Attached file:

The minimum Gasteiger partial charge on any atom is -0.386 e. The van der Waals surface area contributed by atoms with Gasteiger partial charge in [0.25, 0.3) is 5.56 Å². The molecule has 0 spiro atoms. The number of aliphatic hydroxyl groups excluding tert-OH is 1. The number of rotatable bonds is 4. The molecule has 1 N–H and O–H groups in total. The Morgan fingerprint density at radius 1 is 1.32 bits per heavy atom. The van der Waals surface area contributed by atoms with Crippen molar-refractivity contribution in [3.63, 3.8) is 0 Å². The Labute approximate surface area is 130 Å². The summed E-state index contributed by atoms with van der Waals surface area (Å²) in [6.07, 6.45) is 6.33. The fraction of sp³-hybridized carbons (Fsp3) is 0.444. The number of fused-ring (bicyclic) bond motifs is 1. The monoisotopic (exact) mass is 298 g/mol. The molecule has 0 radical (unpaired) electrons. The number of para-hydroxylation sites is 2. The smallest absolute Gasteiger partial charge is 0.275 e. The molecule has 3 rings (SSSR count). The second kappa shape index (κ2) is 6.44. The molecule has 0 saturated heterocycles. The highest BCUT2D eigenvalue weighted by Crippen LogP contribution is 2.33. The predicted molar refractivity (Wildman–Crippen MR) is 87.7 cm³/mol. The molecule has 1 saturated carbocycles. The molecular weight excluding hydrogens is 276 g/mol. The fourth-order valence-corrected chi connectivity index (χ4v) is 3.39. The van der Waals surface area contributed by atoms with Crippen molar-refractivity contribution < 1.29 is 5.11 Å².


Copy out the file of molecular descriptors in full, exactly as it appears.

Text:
The minimum Gasteiger partial charge on any atom is -0.386 e. The van der Waals surface area contributed by atoms with Gasteiger partial charge in [0.25, 0.3) is 5.56 Å². The molecule has 0 spiro atoms. The number of aliphatic hydroxyl groups excluding tert-OH is 1. The number of rotatable bonds is 4. The molecule has 1 N–H and O–H groups in total. The Morgan fingerprint density at radius 1 is 1.32 bits per heavy atom. The van der Waals surface area contributed by atoms with Crippen molar-refractivity contribution in [3.63, 3.8) is 0 Å². The Labute approximate surface area is 130 Å². The summed E-state index contributed by atoms with van der Waals surface area (Å²) in [6.07, 6.45) is 6.33. The fraction of sp³-hybridized carbons (Fsp3) is 0.444. The number of fused-ring (bicyclic) bond motifs is 1. The monoisotopic (exact) mass is 298 g/mol. The molecule has 0 radical (unpaired) electrons. The number of para-hydroxylation sites is 2. The smallest absolute Gasteiger partial charge is 0.275 e. The molecule has 3 rings (SSSR count). The second kappa shape index (κ2) is 6.44. The molecule has 0 saturated heterocycles. The highest BCUT2D eigenvalue weighted by Crippen LogP contribution is 2.33. The predicted molar refractivity (Wildman–Crippen MR) is 87.7 cm³/mol. The molecule has 1 saturated carbocycles. The molecular weight excluding hydrogens is 276 g/mol. The fourth-order valence-corrected chi connectivity index (χ4v) is 3.39. The van der Waals surface area contributed by atoms with Crippen molar-refractivity contribution < 1.29 is 5.11 Å².